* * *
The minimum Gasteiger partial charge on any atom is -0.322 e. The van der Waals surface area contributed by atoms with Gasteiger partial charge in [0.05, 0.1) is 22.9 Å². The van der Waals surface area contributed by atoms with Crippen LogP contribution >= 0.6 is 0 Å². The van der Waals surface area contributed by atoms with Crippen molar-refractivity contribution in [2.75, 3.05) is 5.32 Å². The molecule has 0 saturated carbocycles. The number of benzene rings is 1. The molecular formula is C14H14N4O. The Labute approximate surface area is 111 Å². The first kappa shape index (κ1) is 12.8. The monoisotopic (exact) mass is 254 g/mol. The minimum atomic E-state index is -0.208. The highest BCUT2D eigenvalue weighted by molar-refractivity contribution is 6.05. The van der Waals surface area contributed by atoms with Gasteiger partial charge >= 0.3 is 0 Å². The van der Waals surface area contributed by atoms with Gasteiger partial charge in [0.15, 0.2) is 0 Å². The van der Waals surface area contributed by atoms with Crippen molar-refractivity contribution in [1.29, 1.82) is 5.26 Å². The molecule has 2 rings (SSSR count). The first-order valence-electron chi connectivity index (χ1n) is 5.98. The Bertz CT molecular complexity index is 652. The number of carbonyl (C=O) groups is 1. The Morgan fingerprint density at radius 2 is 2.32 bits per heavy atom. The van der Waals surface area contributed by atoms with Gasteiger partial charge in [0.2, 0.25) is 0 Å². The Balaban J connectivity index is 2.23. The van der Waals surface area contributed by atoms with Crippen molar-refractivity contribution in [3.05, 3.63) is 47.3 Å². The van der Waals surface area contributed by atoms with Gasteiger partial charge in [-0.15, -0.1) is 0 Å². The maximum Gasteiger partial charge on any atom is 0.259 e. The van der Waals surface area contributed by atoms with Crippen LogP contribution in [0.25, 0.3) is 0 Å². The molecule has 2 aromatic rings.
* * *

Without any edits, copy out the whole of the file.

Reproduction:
The minimum Gasteiger partial charge on any atom is -0.322 e. The van der Waals surface area contributed by atoms with Gasteiger partial charge in [0.05, 0.1) is 22.9 Å². The van der Waals surface area contributed by atoms with Crippen LogP contribution >= 0.6 is 0 Å². The van der Waals surface area contributed by atoms with Crippen molar-refractivity contribution in [2.75, 3.05) is 5.32 Å². The molecule has 0 saturated carbocycles. The number of benzene rings is 1. The molecular formula is C14H14N4O. The Labute approximate surface area is 111 Å². The first kappa shape index (κ1) is 12.8. The monoisotopic (exact) mass is 254 g/mol. The minimum atomic E-state index is -0.208. The highest BCUT2D eigenvalue weighted by molar-refractivity contribution is 6.05. The van der Waals surface area contributed by atoms with Gasteiger partial charge >= 0.3 is 0 Å². The van der Waals surface area contributed by atoms with Gasteiger partial charge in [0.15, 0.2) is 0 Å². The van der Waals surface area contributed by atoms with Crippen molar-refractivity contribution in [1.29, 1.82) is 5.26 Å². The molecule has 2 rings (SSSR count). The first-order valence-electron chi connectivity index (χ1n) is 5.98. The Bertz CT molecular complexity index is 652. The number of carbonyl (C=O) groups is 1. The Morgan fingerprint density at radius 2 is 2.32 bits per heavy atom. The van der Waals surface area contributed by atoms with Gasteiger partial charge in [0.2, 0.25) is 0 Å². The Balaban J connectivity index is 2.23. The van der Waals surface area contributed by atoms with Crippen molar-refractivity contribution in [3.05, 3.63) is 47.3 Å². The van der Waals surface area contributed by atoms with Gasteiger partial charge in [-0.15, -0.1) is 0 Å². The maximum Gasteiger partial charge on any atom is 0.259 e. The van der Waals surface area contributed by atoms with Crippen LogP contribution in [0.25, 0.3) is 0 Å². The molecule has 2 aromatic rings.